Although examination of urine for blood hemoglobin by automated analysis of test strips is a common, precise, and efficient method with a maximum throughput of up to 300 test strips per hour (1), the reference interval for this procedure is uncertain. Most laboratories consider only a negative result as normal, based on findings in referred patients and on population studies showing that urinary tract tumors and other serious diseases are found in those with even trace amounts of blood on test strips (Women NIKE NIKE Women NIKE xOwIg7Oq)(656503 basketball trainers jordan future volt Dark nike mens sneakers Grey shoes Grey air hi top Dark fAxq80)(4). In two population studies, test strips were positive for blood in 3% of men of all ages (3) and in 13% of those over 60 years (4). A few patients with blood in their urine were found to have urothelial malignancies, but most had only trace results on initial testing, with re-testing yielding intermittently positive results (3)(4); intermittently positive results may be attributable in part to variations from visual inspection by technicians and by patients themselves which is less sensitive and less precise than semiautomated reflectance readings of urinalysis dipsticks (5).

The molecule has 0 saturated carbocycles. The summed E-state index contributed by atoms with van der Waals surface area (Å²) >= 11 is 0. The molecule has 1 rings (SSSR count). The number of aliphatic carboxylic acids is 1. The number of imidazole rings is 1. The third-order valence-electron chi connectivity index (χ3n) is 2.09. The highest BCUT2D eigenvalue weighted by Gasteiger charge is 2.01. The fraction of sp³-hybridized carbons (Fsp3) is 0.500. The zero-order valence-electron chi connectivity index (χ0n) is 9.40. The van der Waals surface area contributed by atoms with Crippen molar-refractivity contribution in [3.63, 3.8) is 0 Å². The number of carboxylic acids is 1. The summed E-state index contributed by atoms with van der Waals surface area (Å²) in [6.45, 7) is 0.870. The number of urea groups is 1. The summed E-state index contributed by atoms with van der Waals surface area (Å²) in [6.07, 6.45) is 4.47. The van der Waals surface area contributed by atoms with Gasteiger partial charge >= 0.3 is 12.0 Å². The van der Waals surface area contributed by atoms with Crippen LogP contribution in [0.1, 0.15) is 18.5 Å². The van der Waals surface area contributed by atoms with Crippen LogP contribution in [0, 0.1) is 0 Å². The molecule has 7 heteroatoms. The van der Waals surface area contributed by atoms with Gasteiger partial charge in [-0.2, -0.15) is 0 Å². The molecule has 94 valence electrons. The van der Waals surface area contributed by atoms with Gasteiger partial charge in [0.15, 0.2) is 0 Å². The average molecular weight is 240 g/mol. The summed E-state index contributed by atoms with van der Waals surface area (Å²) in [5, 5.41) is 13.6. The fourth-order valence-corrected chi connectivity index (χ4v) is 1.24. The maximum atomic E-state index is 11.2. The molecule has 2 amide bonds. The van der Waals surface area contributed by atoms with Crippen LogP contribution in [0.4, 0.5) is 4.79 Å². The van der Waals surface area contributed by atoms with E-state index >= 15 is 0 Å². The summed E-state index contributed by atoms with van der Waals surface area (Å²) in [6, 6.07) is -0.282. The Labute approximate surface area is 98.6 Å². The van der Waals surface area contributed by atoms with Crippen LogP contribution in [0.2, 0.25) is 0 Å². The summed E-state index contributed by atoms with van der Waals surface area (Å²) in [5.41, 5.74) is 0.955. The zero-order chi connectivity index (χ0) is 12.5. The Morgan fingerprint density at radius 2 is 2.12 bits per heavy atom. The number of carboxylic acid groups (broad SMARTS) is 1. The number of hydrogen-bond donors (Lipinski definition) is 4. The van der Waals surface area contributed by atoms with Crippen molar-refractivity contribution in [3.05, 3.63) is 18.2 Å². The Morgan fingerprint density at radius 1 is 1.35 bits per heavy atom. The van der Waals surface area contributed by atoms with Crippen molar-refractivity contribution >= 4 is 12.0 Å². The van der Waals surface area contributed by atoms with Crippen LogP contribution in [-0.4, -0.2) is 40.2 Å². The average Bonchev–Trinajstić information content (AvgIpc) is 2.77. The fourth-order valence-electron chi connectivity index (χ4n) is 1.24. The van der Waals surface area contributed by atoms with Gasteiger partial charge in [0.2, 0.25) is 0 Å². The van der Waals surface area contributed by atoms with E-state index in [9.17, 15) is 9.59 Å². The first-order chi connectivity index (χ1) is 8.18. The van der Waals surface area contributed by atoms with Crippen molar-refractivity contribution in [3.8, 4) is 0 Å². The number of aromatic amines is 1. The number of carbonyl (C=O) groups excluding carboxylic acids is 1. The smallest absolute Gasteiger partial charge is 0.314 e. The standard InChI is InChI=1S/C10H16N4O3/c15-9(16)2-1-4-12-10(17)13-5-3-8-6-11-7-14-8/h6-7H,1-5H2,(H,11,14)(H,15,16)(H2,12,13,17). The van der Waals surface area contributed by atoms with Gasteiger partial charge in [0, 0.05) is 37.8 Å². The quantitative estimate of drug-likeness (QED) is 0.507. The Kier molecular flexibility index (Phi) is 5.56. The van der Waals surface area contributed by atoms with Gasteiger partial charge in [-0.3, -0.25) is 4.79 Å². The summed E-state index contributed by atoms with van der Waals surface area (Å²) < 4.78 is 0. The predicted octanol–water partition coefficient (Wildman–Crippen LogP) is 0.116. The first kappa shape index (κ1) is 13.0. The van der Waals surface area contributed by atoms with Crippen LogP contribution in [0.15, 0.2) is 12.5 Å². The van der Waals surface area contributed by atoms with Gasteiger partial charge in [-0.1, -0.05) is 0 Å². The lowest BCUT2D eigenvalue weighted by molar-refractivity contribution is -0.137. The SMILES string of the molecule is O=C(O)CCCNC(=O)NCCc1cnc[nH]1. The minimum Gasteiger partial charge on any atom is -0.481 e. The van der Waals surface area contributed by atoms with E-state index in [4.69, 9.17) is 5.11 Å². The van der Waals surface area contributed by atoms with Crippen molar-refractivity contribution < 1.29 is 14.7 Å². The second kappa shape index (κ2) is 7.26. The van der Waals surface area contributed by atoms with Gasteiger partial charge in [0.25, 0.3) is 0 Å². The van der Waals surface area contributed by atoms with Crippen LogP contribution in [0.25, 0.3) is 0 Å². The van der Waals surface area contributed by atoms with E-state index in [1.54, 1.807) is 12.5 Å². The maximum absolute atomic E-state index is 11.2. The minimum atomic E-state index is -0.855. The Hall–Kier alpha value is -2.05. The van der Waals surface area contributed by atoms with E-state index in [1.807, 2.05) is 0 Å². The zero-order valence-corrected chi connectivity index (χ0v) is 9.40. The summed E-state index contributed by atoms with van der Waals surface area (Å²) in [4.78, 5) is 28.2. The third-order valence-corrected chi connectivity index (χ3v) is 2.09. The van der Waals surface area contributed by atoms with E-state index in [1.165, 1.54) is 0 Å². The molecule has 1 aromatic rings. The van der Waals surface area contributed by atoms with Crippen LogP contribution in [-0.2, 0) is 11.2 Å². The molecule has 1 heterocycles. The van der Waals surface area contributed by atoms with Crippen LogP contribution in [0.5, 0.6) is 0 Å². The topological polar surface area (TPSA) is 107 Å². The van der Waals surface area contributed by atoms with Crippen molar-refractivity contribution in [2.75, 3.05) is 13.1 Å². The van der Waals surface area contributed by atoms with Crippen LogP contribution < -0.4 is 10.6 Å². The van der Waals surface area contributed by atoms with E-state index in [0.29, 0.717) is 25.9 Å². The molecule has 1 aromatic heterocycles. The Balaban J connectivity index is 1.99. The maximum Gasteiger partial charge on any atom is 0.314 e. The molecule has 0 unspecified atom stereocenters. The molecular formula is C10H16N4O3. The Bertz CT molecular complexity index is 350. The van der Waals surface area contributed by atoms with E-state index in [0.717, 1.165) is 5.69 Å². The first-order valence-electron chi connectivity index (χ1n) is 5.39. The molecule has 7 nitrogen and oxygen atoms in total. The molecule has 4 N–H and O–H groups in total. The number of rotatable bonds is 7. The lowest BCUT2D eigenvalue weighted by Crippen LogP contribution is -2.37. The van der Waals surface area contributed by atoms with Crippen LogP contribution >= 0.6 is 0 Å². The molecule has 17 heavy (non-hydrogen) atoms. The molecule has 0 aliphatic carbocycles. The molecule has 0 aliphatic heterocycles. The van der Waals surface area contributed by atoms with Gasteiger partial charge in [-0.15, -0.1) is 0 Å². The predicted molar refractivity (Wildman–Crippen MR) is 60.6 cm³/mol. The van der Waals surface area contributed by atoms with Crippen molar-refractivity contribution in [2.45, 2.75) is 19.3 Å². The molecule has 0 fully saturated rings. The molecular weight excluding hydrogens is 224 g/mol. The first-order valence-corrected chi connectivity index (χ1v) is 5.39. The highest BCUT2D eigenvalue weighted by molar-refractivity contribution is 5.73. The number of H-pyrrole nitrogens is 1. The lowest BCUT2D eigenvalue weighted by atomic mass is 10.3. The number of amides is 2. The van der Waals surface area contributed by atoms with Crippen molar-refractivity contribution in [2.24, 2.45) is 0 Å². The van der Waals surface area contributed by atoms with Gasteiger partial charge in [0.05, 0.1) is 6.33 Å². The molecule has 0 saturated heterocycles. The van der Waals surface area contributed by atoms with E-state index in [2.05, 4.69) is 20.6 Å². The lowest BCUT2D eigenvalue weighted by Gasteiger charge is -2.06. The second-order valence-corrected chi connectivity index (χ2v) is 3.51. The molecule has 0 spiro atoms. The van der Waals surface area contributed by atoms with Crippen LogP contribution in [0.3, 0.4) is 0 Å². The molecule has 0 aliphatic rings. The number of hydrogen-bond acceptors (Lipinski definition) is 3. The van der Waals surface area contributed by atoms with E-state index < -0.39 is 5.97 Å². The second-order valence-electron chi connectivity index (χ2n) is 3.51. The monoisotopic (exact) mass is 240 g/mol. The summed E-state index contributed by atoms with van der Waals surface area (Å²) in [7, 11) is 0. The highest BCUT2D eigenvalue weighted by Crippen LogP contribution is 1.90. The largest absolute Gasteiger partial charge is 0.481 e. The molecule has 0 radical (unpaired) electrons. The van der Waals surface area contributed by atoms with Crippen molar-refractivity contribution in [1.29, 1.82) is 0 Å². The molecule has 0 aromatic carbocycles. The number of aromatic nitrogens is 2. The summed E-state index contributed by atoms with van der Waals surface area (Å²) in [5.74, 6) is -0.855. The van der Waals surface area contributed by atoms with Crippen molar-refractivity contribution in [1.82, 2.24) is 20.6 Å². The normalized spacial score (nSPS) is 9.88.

Our laboratory receives complaints from physicians about the high frequency of hematuria in their patients. We are unaware of previous studies reporting the distribution of results in a healthy population tested by semiautomated reflectance readings. Recent studies using a urine flow cytometer (UF-100) suggest that the number of RBCs in the urine in healthy individuals should be in the range of 10–20 cells/μL with even higher estimated counts on dipsticks, which also measure lysed cells (NIKE NIKE NIKE Women Women Women NIKE Women 7q1wdx8w)(7)(8). In the present study we analyzed the urine of 1000 men and women of various ages seen consecutively for screening examinations and used automated analysis of the test strips to determine the reference interval.